Throughout the 1980s many Democrats held what amounted to safe legislative seats. With no term limits and overwhelming advantages of incumbency, many Democrats voted to the left of their constituents on key economic issues while towing a more moderate line on hot button social issues. Democrats survived for a long time where they shouldn’t have. Republicans though began a disciplined multiple year approach to turning the state around.
The Republicans began running candidates in these seats even without hopes of winning. The knew incumbents eventually retire, and seats eventually come open one way or another (this was before term limits). At the time Democrats were comfortable in their majority. Comfort bordering on arrogance, as many opportunities to grow the party, reach out to new voters and blood let new leaders was passed up in favor of a business as usual approach.
Democrats often faced the very same Republican candidates in multiple elections, performing worse as time went on. Eventually the Democrats arrogance which led to a poor top down organization and enforcement of the voting rights act as applied to legislative districts spelled the end of Democratic legislative hegemony.
Since the GOP takeover of the legislature the Democrats have won the majority of votes in three of four Presidential elections in Florida (after losing nine of the previous eleven presidential elections in the state ) and significant portions of the urban and suburban landscape have changed in the state. These demographic changes have in most cases favored a shift towards the Democrats.
But Florida’s Democrats have been reluctant to learn from history. They have deemphasized the issues that matter to most Floridians while clinging to a 1980s model on issues and campaign methods. They have done little to mimic the tactics of the Republicans who were able to pick up a total of 36 House seats(almost a quarter of the entire body) and 9 Senate seats between 1992 and 2002.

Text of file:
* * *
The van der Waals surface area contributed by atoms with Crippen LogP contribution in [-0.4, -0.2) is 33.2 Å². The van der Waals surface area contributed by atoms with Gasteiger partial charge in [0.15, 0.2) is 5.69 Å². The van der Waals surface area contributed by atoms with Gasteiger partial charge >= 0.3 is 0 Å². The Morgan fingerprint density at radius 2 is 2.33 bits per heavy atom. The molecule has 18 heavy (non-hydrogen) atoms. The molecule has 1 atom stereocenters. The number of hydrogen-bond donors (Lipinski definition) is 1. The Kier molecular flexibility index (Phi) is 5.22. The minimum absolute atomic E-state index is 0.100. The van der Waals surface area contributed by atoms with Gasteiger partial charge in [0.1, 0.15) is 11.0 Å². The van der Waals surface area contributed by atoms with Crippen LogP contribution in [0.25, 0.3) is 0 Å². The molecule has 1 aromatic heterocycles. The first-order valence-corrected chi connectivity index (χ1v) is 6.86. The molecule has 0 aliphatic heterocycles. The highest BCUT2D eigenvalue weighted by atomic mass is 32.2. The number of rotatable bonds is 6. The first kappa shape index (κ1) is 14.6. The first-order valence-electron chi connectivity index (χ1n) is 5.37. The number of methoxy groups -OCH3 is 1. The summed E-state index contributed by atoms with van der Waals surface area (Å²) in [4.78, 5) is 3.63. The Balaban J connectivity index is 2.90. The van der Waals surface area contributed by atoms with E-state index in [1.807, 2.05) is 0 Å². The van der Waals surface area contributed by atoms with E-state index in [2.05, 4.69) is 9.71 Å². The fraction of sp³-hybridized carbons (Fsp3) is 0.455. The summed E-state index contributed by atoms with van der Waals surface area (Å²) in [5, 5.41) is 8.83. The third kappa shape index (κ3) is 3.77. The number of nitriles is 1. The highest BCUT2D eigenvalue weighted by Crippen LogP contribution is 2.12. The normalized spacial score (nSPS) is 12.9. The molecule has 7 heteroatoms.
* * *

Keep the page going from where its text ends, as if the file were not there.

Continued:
The Democrats failure is even more appalling when you consider that in the term limits era, legislative seats a open at a minimum once a decade. That certainly wasn’t the case when the GOP chipped away at the Democratic majority. So many of the Republican candidates who eventually became legislators were initially sent on suicide missions against sitting Democratic incumbents. But by running a campaign, finding their voice on issues, and learning how to raise money they became more potent candidates when the opportunity to win actually arose.
The Republicans worked to move beyond their base of seats in southwest Florida,the Space Coast and on the Treasure Coast, pushing aggressively into the Tampa Bay and Orlando areas and eventually entirely flipping Miami-Dade County, whose emerging Cuban-American electorate had been viewed with arrogant contempt by state Democratic party leaders.
The state as a whole is more Democratic today than it was in the late 1980s and early 1990s. The Republican horseshoe has been broken up with patches of blue throughout Central Florida. But Florida’s Democrats seem reluctant to embrace the tactics of the opposition that worked so well against them in the 1980s and 1990s. The Democrats have not learned the recent history of elections in is state, or worse yet haven’t even bothered to study its history.
Until the Democrats fully analyze the mistakes of the past and the success of the opposition, change will be elusive.